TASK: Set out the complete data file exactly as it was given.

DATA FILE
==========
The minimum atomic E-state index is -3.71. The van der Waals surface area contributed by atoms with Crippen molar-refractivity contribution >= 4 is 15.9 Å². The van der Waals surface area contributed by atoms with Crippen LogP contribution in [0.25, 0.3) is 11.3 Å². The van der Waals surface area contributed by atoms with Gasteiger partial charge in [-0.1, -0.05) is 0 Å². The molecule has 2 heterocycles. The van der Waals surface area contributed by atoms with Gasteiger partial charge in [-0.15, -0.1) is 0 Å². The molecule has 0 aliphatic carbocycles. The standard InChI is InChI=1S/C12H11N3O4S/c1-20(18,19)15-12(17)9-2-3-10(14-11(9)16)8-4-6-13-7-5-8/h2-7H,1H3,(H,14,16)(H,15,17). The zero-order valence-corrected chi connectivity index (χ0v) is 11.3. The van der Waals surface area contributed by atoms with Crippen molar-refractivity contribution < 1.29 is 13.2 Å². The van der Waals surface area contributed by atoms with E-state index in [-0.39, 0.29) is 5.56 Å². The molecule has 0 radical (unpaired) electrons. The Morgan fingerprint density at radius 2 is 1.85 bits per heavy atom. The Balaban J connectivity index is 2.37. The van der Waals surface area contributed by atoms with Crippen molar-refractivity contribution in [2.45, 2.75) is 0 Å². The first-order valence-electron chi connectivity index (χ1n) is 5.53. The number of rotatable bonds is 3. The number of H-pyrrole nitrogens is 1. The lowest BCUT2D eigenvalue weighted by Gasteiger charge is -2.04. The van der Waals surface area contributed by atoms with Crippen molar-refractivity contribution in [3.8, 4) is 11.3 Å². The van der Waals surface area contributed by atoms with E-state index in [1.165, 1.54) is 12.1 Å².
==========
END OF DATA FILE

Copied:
The minimum atomic E-state index is -3.71. The van der Waals surface area contributed by atoms with Crippen molar-refractivity contribution >= 4 is 15.9 Å². The van der Waals surface area contributed by atoms with Crippen LogP contribution in [0.25, 0.3) is 11.3 Å². The van der Waals surface area contributed by atoms with Gasteiger partial charge in [-0.1, -0.05) is 0 Å². The molecule has 2 heterocycles. The van der Waals surface area contributed by atoms with Gasteiger partial charge in [-0.15, -0.1) is 0 Å². The molecule has 0 aliphatic carbocycles. The standard InChI is InChI=1S/C12H11N3O4S/c1-20(18,19)15-12(17)9-2-3-10(14-11(9)16)8-4-6-13-7-5-8/h2-7H,1H3,(H,14,16)(H,15,17). The zero-order valence-corrected chi connectivity index (χ0v) is 11.3. The van der Waals surface area contributed by atoms with Crippen molar-refractivity contribution < 1.29 is 13.2 Å². The van der Waals surface area contributed by atoms with E-state index in [-0.39, 0.29) is 5.56 Å². The molecule has 0 radical (unpaired) electrons. The Morgan fingerprint density at radius 2 is 1.85 bits per heavy atom. The Balaban J connectivity index is 2.37. The van der Waals surface area contributed by atoms with Crippen molar-refractivity contribution in [2.45, 2.75) is 0 Å². The first-order valence-electron chi connectivity index (χ1n) is 5.53. The number of rotatable bonds is 3. The number of H-pyrrole nitrogens is 1. The lowest BCUT2D eigenvalue weighted by Gasteiger charge is -2.04. The van der Waals surface area contributed by atoms with Crippen molar-refractivity contribution in [3.8, 4) is 11.3 Å². The van der Waals surface area contributed by atoms with E-state index in [1.165, 1.54) is 12.1 Å².